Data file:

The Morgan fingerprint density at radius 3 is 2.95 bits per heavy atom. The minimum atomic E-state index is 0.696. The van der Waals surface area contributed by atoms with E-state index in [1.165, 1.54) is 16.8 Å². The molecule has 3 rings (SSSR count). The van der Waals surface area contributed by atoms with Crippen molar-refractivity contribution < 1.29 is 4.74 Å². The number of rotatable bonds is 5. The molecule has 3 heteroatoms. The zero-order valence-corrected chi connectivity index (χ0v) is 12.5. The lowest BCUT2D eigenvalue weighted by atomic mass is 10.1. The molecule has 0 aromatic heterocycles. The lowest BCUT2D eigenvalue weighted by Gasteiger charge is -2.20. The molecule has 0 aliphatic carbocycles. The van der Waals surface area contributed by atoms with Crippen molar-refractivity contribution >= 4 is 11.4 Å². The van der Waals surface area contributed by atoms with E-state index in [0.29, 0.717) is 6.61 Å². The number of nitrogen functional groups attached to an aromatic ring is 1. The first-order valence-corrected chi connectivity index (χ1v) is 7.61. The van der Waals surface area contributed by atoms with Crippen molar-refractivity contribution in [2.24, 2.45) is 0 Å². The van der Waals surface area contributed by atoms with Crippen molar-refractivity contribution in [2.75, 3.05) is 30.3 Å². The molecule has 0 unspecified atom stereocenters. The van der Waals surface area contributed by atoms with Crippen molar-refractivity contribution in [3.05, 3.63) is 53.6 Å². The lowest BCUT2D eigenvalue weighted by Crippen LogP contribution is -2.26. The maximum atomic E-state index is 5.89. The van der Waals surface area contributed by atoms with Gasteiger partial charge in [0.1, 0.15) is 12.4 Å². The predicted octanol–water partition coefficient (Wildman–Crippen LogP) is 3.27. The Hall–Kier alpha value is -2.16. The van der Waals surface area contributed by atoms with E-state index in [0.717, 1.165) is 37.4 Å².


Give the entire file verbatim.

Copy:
The Morgan fingerprint density at radius 3 is 2.95 bits per heavy atom. The minimum atomic E-state index is 0.696. The van der Waals surface area contributed by atoms with E-state index in [1.165, 1.54) is 16.8 Å². The molecule has 3 rings (SSSR count). The van der Waals surface area contributed by atoms with Crippen molar-refractivity contribution < 1.29 is 4.74 Å². The number of rotatable bonds is 5. The molecule has 3 heteroatoms. The zero-order valence-corrected chi connectivity index (χ0v) is 12.5. The lowest BCUT2D eigenvalue weighted by atomic mass is 10.1. The molecule has 0 aromatic heterocycles. The lowest BCUT2D eigenvalue weighted by Gasteiger charge is -2.20. The molecule has 0 aliphatic carbocycles. The van der Waals surface area contributed by atoms with Crippen molar-refractivity contribution >= 4 is 11.4 Å². The van der Waals surface area contributed by atoms with E-state index in [0.29, 0.717) is 6.61 Å². The number of nitrogen functional groups attached to an aromatic ring is 1. The first-order valence-corrected chi connectivity index (χ1v) is 7.61. The van der Waals surface area contributed by atoms with Crippen molar-refractivity contribution in [2.24, 2.45) is 0 Å². The van der Waals surface area contributed by atoms with Crippen molar-refractivity contribution in [2.75, 3.05) is 30.3 Å². The molecule has 0 unspecified atom stereocenters. The van der Waals surface area contributed by atoms with Crippen molar-refractivity contribution in [3.05, 3.63) is 53.6 Å². The lowest BCUT2D eigenvalue weighted by Crippen LogP contribution is -2.26. The maximum atomic E-state index is 5.89. The van der Waals surface area contributed by atoms with Gasteiger partial charge in [0.1, 0.15) is 12.4 Å². The predicted octanol–water partition coefficient (Wildman–Crippen LogP) is 3.27. The Hall–Kier alpha value is -2.16. The van der Waals surface area contributed by atoms with E-state index in [0.717, 1.165) is 37.4 Å².